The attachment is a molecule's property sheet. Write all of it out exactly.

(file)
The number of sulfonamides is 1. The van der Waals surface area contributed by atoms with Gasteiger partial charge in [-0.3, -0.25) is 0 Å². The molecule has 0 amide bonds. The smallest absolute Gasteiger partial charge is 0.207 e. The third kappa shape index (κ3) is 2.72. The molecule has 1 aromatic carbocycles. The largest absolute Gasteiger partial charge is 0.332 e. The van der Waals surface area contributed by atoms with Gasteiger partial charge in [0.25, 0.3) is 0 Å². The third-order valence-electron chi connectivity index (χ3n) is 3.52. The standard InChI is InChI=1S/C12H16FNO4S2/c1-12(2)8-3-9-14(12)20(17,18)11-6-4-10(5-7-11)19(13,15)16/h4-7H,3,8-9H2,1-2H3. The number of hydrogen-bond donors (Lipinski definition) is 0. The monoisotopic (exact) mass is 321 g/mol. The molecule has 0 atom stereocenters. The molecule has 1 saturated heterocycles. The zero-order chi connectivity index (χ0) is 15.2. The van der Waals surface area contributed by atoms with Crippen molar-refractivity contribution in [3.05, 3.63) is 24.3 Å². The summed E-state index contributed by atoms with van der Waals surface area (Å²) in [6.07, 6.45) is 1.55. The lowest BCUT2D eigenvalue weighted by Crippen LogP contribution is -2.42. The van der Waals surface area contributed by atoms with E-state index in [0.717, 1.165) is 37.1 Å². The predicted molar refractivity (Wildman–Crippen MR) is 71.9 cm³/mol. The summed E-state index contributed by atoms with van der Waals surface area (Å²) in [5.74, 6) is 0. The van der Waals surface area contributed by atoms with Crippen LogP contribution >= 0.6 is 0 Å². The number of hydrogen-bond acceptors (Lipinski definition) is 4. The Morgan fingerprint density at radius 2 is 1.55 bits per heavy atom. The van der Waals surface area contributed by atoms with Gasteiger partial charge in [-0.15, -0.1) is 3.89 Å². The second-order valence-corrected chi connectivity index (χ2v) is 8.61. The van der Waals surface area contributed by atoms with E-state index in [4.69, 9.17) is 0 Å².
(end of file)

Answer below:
The number of sulfonamides is 1. The van der Waals surface area contributed by atoms with Gasteiger partial charge in [-0.3, -0.25) is 0 Å². The molecule has 0 amide bonds. The smallest absolute Gasteiger partial charge is 0.207 e. The third kappa shape index (κ3) is 2.72. The molecule has 1 aromatic carbocycles. The largest absolute Gasteiger partial charge is 0.332 e. The van der Waals surface area contributed by atoms with Gasteiger partial charge in [0.25, 0.3) is 0 Å². The third-order valence-electron chi connectivity index (χ3n) is 3.52. The standard InChI is InChI=1S/C12H16FNO4S2/c1-12(2)8-3-9-14(12)20(17,18)11-6-4-10(5-7-11)19(13,15)16/h4-7H,3,8-9H2,1-2H3. The number of hydrogen-bond donors (Lipinski definition) is 0. The monoisotopic (exact) mass is 321 g/mol. The molecule has 0 atom stereocenters. The molecule has 1 saturated heterocycles. The zero-order chi connectivity index (χ0) is 15.2. The van der Waals surface area contributed by atoms with Crippen molar-refractivity contribution in [3.05, 3.63) is 24.3 Å². The summed E-state index contributed by atoms with van der Waals surface area (Å²) in [6.07, 6.45) is 1.55. The lowest BCUT2D eigenvalue weighted by Crippen LogP contribution is -2.42. The van der Waals surface area contributed by atoms with E-state index in [0.717, 1.165) is 37.1 Å². The predicted molar refractivity (Wildman–Crippen MR) is 71.9 cm³/mol. The summed E-state index contributed by atoms with van der Waals surface area (Å²) in [5.74, 6) is 0. The van der Waals surface area contributed by atoms with Crippen LogP contribution >= 0.6 is 0 Å². The number of hydrogen-bond acceptors (Lipinski definition) is 4. The Morgan fingerprint density at radius 2 is 1.55 bits per heavy atom. The van der Waals surface area contributed by atoms with Gasteiger partial charge in [-0.15, -0.1) is 3.89 Å². The second-order valence-corrected chi connectivity index (χ2v) is 8.61. The van der Waals surface area contributed by atoms with E-state index in [4.69, 9.17) is 0 Å².